Also, patents should be required to be extremely specific. Some of the patents in the Samsung vs. Apple lawsuit allege that Samsung’s products look and act like Apple’s. Please note: technically, this isn’t a patent but a “trademarked design” but it’s all part of the same conversation. If that’s the case, the trademark/patent/whatever should be required to be extremely specific. If Apple wants to trademark their phones, then every specification of the design should be detailed down to the millimeter. Then and only then would that design be the exclusive property of whichever OEM chooses to trademark it, within a reasonable margin of say +/- 10%.
What I mean here is let’s say Apple wants to trademark their design of the iPhone 5. Actually, that’s not speculation; they certainly have already. That design is theirs with tolerances either way. So if the rounded corners on the device have a radius of, say, 5 mm, then other phones’ rounded corners would not be able to fall within 4.5mm – 5.5mm lest they incur Apple’s lawyers’ wrath. But anything outside that tolerance is fair game. And it’s not just the corners. Apple should not be allowed to patent “5mm rounded corners.” They would, however, be allowed to patent a “device with a X” screen, and a chassis with the dimensions of X” by X” and a thickness of X with a home button AND 5mm rounded corners.” That is a specific patent right there and any device copying all of that would definitely be on the hook for trying to steal Apple’s design. I will get on that horse and ride it any day. You would officially have my vote.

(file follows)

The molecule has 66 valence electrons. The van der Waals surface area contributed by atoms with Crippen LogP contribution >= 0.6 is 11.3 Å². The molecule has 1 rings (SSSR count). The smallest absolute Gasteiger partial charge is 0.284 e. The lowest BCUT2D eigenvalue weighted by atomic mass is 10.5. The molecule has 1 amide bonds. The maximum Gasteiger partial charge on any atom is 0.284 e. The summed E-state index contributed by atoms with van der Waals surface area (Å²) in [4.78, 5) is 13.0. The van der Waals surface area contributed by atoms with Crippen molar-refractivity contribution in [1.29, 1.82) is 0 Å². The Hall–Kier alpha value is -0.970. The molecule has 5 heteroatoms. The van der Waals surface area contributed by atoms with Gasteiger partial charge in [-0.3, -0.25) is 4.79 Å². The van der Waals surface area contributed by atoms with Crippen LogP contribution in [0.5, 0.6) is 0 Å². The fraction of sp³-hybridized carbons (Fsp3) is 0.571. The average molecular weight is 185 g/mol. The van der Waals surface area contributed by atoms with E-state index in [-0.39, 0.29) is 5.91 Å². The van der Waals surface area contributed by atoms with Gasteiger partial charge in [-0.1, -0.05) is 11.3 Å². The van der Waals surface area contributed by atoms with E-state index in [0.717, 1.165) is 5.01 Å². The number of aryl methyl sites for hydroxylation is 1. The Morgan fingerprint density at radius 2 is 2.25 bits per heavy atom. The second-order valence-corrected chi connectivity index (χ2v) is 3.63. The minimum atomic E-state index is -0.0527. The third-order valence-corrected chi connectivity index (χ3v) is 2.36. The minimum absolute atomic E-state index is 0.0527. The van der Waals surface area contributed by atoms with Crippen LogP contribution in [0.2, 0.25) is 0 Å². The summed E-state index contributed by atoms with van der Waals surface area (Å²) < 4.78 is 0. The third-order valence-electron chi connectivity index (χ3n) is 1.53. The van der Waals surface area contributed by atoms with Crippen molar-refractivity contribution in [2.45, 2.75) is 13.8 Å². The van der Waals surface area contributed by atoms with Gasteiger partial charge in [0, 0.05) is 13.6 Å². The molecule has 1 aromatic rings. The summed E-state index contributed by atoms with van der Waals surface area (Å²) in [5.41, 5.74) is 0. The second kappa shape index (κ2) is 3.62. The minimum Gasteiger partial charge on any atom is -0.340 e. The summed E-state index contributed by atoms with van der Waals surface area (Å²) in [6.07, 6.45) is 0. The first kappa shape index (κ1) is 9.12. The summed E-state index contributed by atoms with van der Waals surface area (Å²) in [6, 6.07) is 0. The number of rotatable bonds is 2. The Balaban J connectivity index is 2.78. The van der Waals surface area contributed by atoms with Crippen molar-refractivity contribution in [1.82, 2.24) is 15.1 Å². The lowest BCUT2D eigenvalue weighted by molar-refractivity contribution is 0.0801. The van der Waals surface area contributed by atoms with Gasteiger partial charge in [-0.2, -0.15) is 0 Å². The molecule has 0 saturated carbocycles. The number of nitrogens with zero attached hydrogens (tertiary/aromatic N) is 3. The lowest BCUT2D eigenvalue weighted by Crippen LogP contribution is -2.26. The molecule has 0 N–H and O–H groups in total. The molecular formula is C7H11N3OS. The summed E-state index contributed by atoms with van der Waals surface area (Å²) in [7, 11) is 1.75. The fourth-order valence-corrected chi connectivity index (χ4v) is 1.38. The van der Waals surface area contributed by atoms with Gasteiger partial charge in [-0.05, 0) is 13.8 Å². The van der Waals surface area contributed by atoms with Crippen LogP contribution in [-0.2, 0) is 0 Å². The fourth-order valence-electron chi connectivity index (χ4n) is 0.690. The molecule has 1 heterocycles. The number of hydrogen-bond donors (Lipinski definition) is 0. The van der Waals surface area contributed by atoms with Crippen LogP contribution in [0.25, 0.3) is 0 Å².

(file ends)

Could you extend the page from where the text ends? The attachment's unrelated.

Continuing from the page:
But as it stands, patents are just too broad and OEMs are being allowed to patent the most vague concepts in very far-reaching ways. In a conversation earlier with Anton, I spoke of how I do support intellectual property. I was a musician a long time ago and I did copyright all of our songs. So if any band came along and copied a song of ours, note for note, then yes I would be inclined to sue the pants off of them. I did not file a copyright for “F-sharp” though even though I did play an F-sharp in several of my songs. I did not file that copyright because it would have been stupid and ridiculous. So is filing a patent for “home button”.
Maybe this is too simplistic. Maybe the patent system isn’t broken. There is a very good reason that issues like these are written off as the lawyers’ problem. But from the outside in a not-qualified-to-comment kind of way, the patent/copyright/trademark system seems like an abomination of its former self. Instead of being around to protect “the little guy” it seems like it’s just here so OEMs can lob bombs at each other and keep their lawyers occupied. It’s another one of those areas of government and the law that you just wish would boil down to common sense and not legal technicalities.
“Does it look like an iPhone? Does it work like an iPhone? Yes? Ok. Pay them and try not to be so stupid.”
But on the other hand, patents are what kept Palm and webOS afloat and marketable for so long. Patents are also a big part of what keeps Microsoft and Windows Phone in business. Maybe I shouldn’t complain so much. But at the end of the day, it’s just one of those things that is irksome and makes you want to grab someone by their ears and shake them until sense is restored.